Before, I practiced an explosive sport, where you had to give everything for 2 to 3 minutes; now, I practice an ultra-endurance sport, where you have to engage physically and mentally for hours, both uphill and downhill.

4- HAVE YOU ALREADY LEARNED LESSONS FROM THIS NEW PRACTICE OF STEEP SKIING: LESSONS LEARNED UP THERE, ON THE GROUND, THAT YOU CAN NOW TRANSLATE INTO YOUR EVERYDAY LIFE?

The main lesson I learned is managing effort. As I mentioned, switching from an explosive sport to an ultra-endurance discipline makes me physically more resistant and mentally sharper over long periods. It taught me to be calmer in daily life, more composed. In life as in the mountains, generally, when you are relaxed, things tend to go in the right direction: you more easily face challenges.

5- IN THE SKIING YOU NOW PRACTICE, THERE IS NO LONGER COMPETITION. BUT DOES THAT MEAN THERE IS NO LONGER PERFORMANCE? OTHERWISE, WHAT WOULD YOU SAY ARE THE INGREDIENTS OF A 'PERFORMANCE' IN STEEP SKIING?

You cannot affiliate this sport with competition; however, you can clearly categorize it as performance. Competition is something you do to prove things to yourself but also to others. In the mountains, you do it solely for yourself. Out of personal happiness and satisfaction rather than aiming for results. Looking back, this philosophy suits me better since, ultimately, I realize I am not a competitive person by nature.

Today, I am more zen; I have no qualms about turning back or using ropes rather than attempting a too-engaging turn. Performance, now, I see it as the fruit of a beautiful adventure... To succeed in a beautiful day of ski mountaineering or steep skiing, it is crucial to manage thermoregulation well and stay warm despite the passing hours.

Competition is something you do to prove things to yourself but also to others. In the mountains, you do it solely for yourself. Out of personal happiness and satisfaction.

THERMOREGULATION, GEAR & PHILOSOPHICAL REFLECTION

6- IN THE PREPARATION OF YOUR OUTINGS, WHAT ROLE DOES THERMOREGULATION MANAGEMENT PLAY? DO YOU ALWAYS USE OUR PRODUCTS, FROM HEATED SOCKS TO GLOVES AND HAND WARMERS? IF SO, HOW?

Managing my thermoregulation plays a crucial role. In the mountains, especially in high mountains, conditions are often extreme: wind, cold, humidity. Therefore, I use a lot of Therm-ic products to stay warm and avoid getting cold, which could put me in difficulty. Heated socks are particularly effective in keeping my feet warm, even during long days at altitude. Heated gloves are also very useful, especially during ascents where hands are exposed to the freezing wind.

7- THE FILM 'RISE' HAS BEEN VERY WELL RECEIVED BY THE PUBLIC AND CRITICS. WHAT DO YOU THINK TOUCHED THE AUDIENCE IN THIS FILM?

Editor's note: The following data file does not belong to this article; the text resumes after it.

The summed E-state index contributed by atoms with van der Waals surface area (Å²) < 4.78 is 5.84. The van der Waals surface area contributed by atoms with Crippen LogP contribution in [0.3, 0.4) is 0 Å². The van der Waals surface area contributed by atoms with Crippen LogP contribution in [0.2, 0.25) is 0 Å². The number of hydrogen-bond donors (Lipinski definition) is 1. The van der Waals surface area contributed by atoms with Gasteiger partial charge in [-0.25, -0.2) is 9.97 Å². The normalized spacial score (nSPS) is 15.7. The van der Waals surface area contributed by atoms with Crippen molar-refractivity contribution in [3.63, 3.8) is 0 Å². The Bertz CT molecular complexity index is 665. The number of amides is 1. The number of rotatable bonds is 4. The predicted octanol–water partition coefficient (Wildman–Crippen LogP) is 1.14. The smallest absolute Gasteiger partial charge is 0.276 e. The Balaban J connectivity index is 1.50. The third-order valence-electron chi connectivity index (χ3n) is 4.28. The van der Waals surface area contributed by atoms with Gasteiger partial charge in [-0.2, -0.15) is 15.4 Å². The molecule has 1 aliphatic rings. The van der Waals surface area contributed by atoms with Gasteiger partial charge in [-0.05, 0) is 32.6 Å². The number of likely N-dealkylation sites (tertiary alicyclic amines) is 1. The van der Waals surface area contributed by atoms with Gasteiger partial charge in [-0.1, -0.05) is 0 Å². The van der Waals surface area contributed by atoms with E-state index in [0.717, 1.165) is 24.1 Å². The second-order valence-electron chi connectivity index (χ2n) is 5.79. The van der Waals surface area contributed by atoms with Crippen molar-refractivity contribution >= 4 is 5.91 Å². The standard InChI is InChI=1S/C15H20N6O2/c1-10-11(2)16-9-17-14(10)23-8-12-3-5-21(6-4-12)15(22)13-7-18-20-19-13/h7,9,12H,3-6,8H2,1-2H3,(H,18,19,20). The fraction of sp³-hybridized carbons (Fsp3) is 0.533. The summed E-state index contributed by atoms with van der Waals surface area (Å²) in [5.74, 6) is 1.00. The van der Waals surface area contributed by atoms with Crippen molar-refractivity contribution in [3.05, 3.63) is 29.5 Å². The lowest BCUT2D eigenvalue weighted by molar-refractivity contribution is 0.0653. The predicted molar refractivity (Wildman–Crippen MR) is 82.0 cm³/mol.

I think it's the authenticity of the film that touched the audience. 'Rise' shows a sincere and humble vision of the mountains. The film doesn't seek to impress with spectacular feats but rather to share a personal experience, a quest for freedom and discovery. Audiences were able to identify with this approach and feel the emotion and passion that drove us throughout the project.

'Rise' shows a sincere and humble vision of the mountains. The film doesn't seek to impress with spectacular feats but rather to share a personal experience.

8- AS A THERM-IC AMBASSADOR, WHAT ADVICE WOULD YOU GIVE TO THOSE WHO WANT TO START STEEP SKIING?

I would tell them to prepare physically and mentally. Steep skiing requires great endurance and the ability to stay calm and focused in difficult situations. It is also important to know the mountains and weather conditions well. Using good equipment is essential to ensure safety and comfort. Above all, trust your instincts and do not hesitate to turn back if conditions are not favorable. The mountain will always be there; it is important to know how to respect your limits.

9- WHAT ARE YOUR NEXT ADVENTURES OR PROJECTS FOR THE FUTURE?

For now, I don't have a defined project. I prefer to let myself be guided by my desires and the opportunities that arise. I would like to continue exploring new mountains and pushing my limits, while sharing my experiences through films and writings. I am also very committed to environmental protection and would like to be more involved in awareness and conservation projects for our mountains.

10- A FINAL, MORE PERSONAL QUESTION: WHAT MAKES YOU HAPPY TODAY?

What makes me happy is being able to live my passion for the mountains in a free and authentic way. To wake up every morning with the desire to explore and discover new horizons. To share these moments with people who share the same values and passion. And to know that I contribute, in my own way, to preserving the beauty of our mountains for future generations.